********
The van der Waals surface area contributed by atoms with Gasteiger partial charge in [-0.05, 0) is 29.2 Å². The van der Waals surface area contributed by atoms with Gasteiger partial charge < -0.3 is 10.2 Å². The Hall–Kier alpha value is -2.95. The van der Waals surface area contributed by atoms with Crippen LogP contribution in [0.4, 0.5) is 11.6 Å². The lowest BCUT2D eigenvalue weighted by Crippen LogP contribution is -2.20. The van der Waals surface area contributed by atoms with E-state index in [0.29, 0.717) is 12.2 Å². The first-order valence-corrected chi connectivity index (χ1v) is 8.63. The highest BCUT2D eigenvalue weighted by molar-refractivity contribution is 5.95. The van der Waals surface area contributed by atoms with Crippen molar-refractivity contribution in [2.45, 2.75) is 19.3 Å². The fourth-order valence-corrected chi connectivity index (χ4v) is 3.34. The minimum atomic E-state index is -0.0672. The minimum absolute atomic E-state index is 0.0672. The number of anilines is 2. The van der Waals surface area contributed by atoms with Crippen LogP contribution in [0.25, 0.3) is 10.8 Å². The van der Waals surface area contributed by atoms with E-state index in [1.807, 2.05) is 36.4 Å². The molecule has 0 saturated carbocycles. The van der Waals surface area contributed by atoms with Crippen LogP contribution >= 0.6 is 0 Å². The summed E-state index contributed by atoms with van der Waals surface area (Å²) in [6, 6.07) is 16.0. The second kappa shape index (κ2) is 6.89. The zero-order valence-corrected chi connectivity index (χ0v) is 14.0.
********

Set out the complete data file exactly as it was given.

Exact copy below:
The van der Waals surface area contributed by atoms with Gasteiger partial charge in [-0.05, 0) is 29.2 Å². The van der Waals surface area contributed by atoms with Gasteiger partial charge < -0.3 is 10.2 Å². The Hall–Kier alpha value is -2.95. The van der Waals surface area contributed by atoms with Crippen LogP contribution in [0.4, 0.5) is 11.6 Å². The lowest BCUT2D eigenvalue weighted by Crippen LogP contribution is -2.20. The van der Waals surface area contributed by atoms with E-state index in [0.29, 0.717) is 12.2 Å². The first-order valence-corrected chi connectivity index (χ1v) is 8.63. The highest BCUT2D eigenvalue weighted by molar-refractivity contribution is 5.95. The van der Waals surface area contributed by atoms with Crippen molar-refractivity contribution in [2.45, 2.75) is 19.3 Å². The fourth-order valence-corrected chi connectivity index (χ4v) is 3.34. The minimum atomic E-state index is -0.0672. The minimum absolute atomic E-state index is 0.0672. The number of anilines is 2. The van der Waals surface area contributed by atoms with Crippen LogP contribution in [0.25, 0.3) is 10.8 Å². The van der Waals surface area contributed by atoms with E-state index in [1.807, 2.05) is 36.4 Å². The molecule has 0 saturated carbocycles. The van der Waals surface area contributed by atoms with Crippen LogP contribution >= 0.6 is 0 Å². The summed E-state index contributed by atoms with van der Waals surface area (Å²) in [6, 6.07) is 16.0. The second kappa shape index (κ2) is 6.89. The zero-order valence-corrected chi connectivity index (χ0v) is 14.0.